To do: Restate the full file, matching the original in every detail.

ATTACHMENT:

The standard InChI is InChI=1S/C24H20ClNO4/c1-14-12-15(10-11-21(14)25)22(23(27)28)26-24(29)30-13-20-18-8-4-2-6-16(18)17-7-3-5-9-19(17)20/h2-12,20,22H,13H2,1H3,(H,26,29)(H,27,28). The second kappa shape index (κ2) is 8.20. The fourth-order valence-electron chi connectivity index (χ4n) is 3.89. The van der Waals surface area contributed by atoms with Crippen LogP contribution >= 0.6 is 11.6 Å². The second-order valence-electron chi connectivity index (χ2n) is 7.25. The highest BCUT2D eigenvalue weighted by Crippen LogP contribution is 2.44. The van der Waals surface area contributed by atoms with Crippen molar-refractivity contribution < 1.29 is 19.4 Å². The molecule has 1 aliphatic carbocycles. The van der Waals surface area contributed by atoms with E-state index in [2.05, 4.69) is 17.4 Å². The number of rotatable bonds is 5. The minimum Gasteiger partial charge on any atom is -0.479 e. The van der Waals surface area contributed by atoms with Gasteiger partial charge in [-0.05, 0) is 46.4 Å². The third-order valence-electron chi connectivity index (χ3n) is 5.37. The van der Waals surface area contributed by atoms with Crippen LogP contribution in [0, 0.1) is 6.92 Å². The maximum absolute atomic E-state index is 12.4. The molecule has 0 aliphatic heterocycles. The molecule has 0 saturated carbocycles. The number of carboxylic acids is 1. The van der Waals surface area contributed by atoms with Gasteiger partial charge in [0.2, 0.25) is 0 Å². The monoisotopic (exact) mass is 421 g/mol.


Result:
The standard InChI is InChI=1S/C24H20ClNO4/c1-14-12-15(10-11-21(14)25)22(23(27)28)26-24(29)30-13-20-18-8-4-2-6-16(18)17-7-3-5-9-19(17)20/h2-12,20,22H,13H2,1H3,(H,26,29)(H,27,28). The second kappa shape index (κ2) is 8.20. The fourth-order valence-electron chi connectivity index (χ4n) is 3.89. The van der Waals surface area contributed by atoms with Crippen LogP contribution >= 0.6 is 11.6 Å². The second-order valence-electron chi connectivity index (χ2n) is 7.25. The highest BCUT2D eigenvalue weighted by Crippen LogP contribution is 2.44. The van der Waals surface area contributed by atoms with Crippen molar-refractivity contribution < 1.29 is 19.4 Å². The molecule has 1 aliphatic carbocycles. The van der Waals surface area contributed by atoms with E-state index in [2.05, 4.69) is 17.4 Å². The number of rotatable bonds is 5. The minimum Gasteiger partial charge on any atom is -0.479 e. The van der Waals surface area contributed by atoms with Gasteiger partial charge in [-0.05, 0) is 46.4 Å². The third-order valence-electron chi connectivity index (χ3n) is 5.37. The van der Waals surface area contributed by atoms with Crippen LogP contribution in [0, 0.1) is 6.92 Å². The maximum absolute atomic E-state index is 12.4. The molecule has 0 aliphatic heterocycles. The molecule has 0 saturated carbocycles. The number of carboxylic acids is 1. The van der Waals surface area contributed by atoms with Gasteiger partial charge in [0.2, 0.25) is 0 Å². The monoisotopic (exact) mass is 421 g/mol.